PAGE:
These are all good messages, but I think they’re missing part of the story. To be theological about it, I think they’re all directed at sexual sin as a source of guilt, of moral culpability. If the point of teaching youth about sex is to help them avoid becoming morally culpable through their sexual behavior, then “mistake” is a very attractive paradigm for our moral teaching. Because moral culpability arises from what we do and not what is done to us, obviously we want to send the message that to be raped is not to commit sexual sin. Because we believe that Jesus died for our sins, obviously we want to send the message that people who commit sexual sin aren’t lost or worthless. We’re all sinners, and we all need to repent.

The one weakness I see in this approach is that teaching youth about sex isn’t just about helping them avoid moral culpability. It’s about preparing them for a healthy sex life as part of a healthy marriage and a healthy family. And unfortunately, when it comes to this aspect of our teachings about sex, the messages of the “mistake” paradigm aren’t quite as accurate.

As I said above, calling sexual sin a mistake implies that sex is something one does, not something one is. This is a helpful message insofar as it teaches the absolutely essential truth that losing one’s virginity does not destroy one’s worth as a child of God. But this version of the message is incomplete–sex may be something one does, but (as the gay rights movement has argued for decades) it is fraught with implications for who we are. Whether, how, and with whom to have sex are decisions that can profoundly influence our identity and desires; our physical, mental, and spiritual health; and, crucially for Mormon teachings about sex, our ability to have a healthy marriage and a healthy family life.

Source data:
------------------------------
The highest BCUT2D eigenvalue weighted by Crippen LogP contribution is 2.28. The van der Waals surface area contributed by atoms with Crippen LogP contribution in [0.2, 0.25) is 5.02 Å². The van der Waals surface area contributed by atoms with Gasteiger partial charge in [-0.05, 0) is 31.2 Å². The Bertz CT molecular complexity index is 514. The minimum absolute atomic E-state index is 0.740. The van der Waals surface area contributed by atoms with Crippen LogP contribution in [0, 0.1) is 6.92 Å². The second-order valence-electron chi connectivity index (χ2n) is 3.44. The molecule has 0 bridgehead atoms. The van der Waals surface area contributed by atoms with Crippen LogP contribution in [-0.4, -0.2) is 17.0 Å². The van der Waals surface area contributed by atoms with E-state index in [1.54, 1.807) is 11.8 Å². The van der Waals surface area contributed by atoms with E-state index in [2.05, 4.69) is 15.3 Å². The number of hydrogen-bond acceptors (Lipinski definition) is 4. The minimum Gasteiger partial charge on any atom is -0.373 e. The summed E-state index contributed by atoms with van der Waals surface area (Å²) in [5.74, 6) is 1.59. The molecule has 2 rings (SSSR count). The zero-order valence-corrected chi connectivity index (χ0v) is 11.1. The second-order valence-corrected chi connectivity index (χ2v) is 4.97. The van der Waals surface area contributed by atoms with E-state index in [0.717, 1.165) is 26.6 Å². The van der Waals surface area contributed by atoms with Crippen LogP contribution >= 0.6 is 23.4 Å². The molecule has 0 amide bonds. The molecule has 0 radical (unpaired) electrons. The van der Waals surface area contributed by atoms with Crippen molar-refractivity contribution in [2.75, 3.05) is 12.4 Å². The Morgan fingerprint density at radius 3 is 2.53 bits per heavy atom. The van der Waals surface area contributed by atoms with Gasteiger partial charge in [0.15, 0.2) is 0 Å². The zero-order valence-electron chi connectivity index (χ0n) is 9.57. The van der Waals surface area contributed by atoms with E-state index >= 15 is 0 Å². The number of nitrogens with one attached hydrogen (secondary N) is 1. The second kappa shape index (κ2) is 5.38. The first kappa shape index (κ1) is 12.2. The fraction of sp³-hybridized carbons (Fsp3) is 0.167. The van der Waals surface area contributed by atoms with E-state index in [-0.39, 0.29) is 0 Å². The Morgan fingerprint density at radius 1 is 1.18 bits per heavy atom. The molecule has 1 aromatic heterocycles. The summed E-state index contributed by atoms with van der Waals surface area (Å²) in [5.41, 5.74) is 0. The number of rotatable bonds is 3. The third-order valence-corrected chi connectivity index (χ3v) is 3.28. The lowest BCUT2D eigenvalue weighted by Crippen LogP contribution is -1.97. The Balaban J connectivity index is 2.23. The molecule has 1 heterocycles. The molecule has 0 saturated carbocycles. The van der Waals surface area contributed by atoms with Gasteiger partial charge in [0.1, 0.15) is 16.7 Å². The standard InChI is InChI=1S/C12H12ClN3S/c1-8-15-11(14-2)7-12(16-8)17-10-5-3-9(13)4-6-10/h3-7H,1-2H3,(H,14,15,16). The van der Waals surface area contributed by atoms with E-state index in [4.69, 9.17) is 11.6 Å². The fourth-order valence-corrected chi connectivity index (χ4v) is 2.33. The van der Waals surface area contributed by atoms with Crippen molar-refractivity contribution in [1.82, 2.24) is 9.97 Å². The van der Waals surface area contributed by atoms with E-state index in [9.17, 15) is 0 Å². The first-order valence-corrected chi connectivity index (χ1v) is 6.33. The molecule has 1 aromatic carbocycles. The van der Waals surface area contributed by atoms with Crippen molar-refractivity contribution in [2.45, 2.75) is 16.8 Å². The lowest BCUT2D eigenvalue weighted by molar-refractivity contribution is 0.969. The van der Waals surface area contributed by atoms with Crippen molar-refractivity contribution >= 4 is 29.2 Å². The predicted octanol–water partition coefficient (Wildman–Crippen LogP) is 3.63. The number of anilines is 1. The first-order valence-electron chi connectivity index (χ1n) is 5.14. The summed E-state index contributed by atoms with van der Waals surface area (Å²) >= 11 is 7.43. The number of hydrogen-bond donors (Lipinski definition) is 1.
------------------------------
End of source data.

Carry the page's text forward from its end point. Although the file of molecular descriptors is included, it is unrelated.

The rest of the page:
Calling sexual sin a mistake also teaches the crucial truth that sexual sin is something that can be repented of, that those who violate the law of chastity can be saved through the Atonement just like those who violate other principles of the Gospel. But if we are not careful, too much emphasis on this truth can obscure another: that sexual sin, more than most temptations, can have consequences that far outlast any guilt it creates. Repentance may absolve from sin, but it does not cure HIV or restore fertility lost to chlamydia. It may lead to renewed ritual worthiness and a temple recommend, but it only begins the long work of fixing attitudes toward sex that have been warped by pornography or promiscuity. And, of course, it won’t make a teenage pregnancy disappear, or eliminate the burden teenage pregnancy puts on the young parents and those close to them. If our teachings about sex are to help youth have healthy families later in life, we need to be frank about the potential consequences of sexual sin in a way that calling it a mistake just doesn’t capture.